We finally got discharged on Tuesday and were right back in the hospital on Thursday night.  They let us go Friday morning and we were right back in Friday night.  In the midst of all this God was working his magic, getting my daughter ready for an early birth.  “For you formed my inward parts; you knitted me together in my mother’s womb.”  Right before they let me into the room I was sitting with my doula and we prayed together.  Then I told Shannon her name.  I wept again.

Josephine Anneliese Brummer was born.  Talk about a life changer!  Right away they started working on her to make sure she was ok.  I followed her into the NICU.  They let me touch her and talk to her.  She was breathing well.  Good.  She was very alert.  Good.  The next 2 hours seemed to fly by as I watched the wonderful staff at the hospital work on her.  “She is doing great” they kept saying to me.  Glory be to God!  You see, God does not just say that He will lose none of His children, but His constant interceding is how he does it.  He did not allow Joey to be born a second before she was because God knew that when she was born was the perfect time for her to be born.  He simply would not allow anything else to happen.  He delayed her birth for a week because He keeps His own.  God is intimately involved in His children’s lives.

This post is not about a baby being born.  This post is not to show you how amazing Meg was, and how great of a husband I am.  As a matter of fact, I was not great.  I should have showed my wife more attention than I did.  My wife did not handle things well.  There were plenty of times that both of us despaired and did not run to Christ.  My wife and I are sinners in desperate need of a Savior.  I can’t count on 100 hands how many times we were selfish sinners during that week leading up to Joey’s birth.  I am writing this post that you might hear the good news of Great Joy that is Christ!  He is the one that has chosen to bless me with such a wonderful child.  The only one that can give me true joy is Christ, not my wife, nor my daughter, nor anyone in my family.  Only Christ is that fulfillment for me.  If the above story went any other way, any worse way, Christ is still where my joy is found.  Josephine is precious to me because Christ has given her to me to care for and love.  If you are reading this and do not have a personal relationship with Christ, let me implore you, read the Bible, and pray to God to save you.  He is the only one that can, the only one that can give you true happiness.  God is at work, whether you want to admit it or not, and you have a choice to either submit to his wondrous authority, or futilely attempt to rebel against it.  My prayer is that any who read this will give the glory where it is due, and that is God.  To God be the glory forever and ever, Amen!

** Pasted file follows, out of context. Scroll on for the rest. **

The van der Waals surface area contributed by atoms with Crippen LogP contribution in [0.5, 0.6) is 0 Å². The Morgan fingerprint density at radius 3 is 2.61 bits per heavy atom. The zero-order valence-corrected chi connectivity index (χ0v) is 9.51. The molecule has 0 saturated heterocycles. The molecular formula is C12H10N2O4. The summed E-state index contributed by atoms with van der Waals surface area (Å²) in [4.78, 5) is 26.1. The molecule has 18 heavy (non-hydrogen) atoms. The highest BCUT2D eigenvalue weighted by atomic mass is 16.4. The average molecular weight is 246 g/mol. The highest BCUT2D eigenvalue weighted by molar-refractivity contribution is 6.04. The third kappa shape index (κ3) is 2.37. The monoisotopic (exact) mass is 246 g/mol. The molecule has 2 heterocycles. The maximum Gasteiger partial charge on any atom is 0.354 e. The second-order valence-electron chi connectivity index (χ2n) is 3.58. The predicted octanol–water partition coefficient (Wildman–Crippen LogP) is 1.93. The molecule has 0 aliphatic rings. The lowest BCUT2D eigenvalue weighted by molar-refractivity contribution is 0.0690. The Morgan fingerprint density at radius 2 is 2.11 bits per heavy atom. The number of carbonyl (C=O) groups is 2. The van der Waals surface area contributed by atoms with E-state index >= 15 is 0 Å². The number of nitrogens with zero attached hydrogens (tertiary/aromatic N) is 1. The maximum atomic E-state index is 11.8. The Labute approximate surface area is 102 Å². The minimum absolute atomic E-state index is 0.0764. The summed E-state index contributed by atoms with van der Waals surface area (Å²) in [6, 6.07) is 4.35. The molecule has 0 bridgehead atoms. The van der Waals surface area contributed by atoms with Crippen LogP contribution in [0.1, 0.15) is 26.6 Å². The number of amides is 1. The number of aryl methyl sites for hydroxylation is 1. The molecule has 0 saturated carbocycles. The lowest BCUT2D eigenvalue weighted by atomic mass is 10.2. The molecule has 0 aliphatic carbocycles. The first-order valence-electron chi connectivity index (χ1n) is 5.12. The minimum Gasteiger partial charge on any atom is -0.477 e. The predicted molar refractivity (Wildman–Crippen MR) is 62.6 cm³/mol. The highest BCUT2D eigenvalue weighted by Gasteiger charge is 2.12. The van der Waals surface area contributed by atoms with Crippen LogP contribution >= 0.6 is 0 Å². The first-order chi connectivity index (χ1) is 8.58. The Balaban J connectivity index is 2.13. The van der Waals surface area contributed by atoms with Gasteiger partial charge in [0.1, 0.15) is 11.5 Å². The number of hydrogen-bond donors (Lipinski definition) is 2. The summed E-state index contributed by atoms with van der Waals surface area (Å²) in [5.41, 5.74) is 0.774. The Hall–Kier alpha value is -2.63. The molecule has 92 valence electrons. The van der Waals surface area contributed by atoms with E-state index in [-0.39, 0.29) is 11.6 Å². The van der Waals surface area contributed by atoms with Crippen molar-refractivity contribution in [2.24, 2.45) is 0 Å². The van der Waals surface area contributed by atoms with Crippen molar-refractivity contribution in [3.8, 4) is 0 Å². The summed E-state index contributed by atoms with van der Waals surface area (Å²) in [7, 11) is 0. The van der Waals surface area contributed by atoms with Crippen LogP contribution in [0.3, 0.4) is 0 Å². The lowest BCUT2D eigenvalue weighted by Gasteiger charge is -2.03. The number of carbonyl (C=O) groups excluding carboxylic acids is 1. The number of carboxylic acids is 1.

MamaI never imagined that we would be one of the families with a newborn in NICU. Sure, I’d seen pictures and heard stories of other couples that had to deal with it, but they never really connected with me on a deep level. It was so foreign to anything I had experienced that it just didn’t seem personal. I could sympathize on some level – I could imagine that it would be difficult, but I didn’t really understand.

To be honest, most of my life has been relatively simple. Until just a year or two ago, I had never really been through anything I would call “hardship,” and I kind of settled into the mentality that nothing bad would really ever happen to me. Optimism isn’t necessarily a bad thing, but when it becomes your status quo, your basic expectation for life, it can make coping with the difficult things even more difficult when they happen.

I have to admit, there was more than a small part of me during the week leading up to Joey’s birth that was confident everything would “turn out ok.” I was sure she had flipped to a head-down position. I was positive that we would be able to hold off labor for weeks until she would be considered term. I knew that she would be born perfectly healthy and day-dreamed about bringing home our perfect little baby, showing her off to family and friends, getting into a routine, settling into our new life as a family.

And here we are.

I have peace with Joey’s birth story. God graciously gave me a whole week to make peace with the idea that I just might have a C-section and not a natural birth. If I had needed an emergency surgical birth the first day we went to the hospital with preterm labor symptoms, I have to admit I would have been devastated. In fact, both the paramedic and the OB said it could happen that first day and I broke down in tears both times. What happened to my perfect little dream? But by the time I actually did need the C-section a week later, I was thankful to God for an excellent medical team, a healthy baby, and a smooth recovery. Again, I am not at all disappointed by our birth experience. In many ways I am very thankful for it.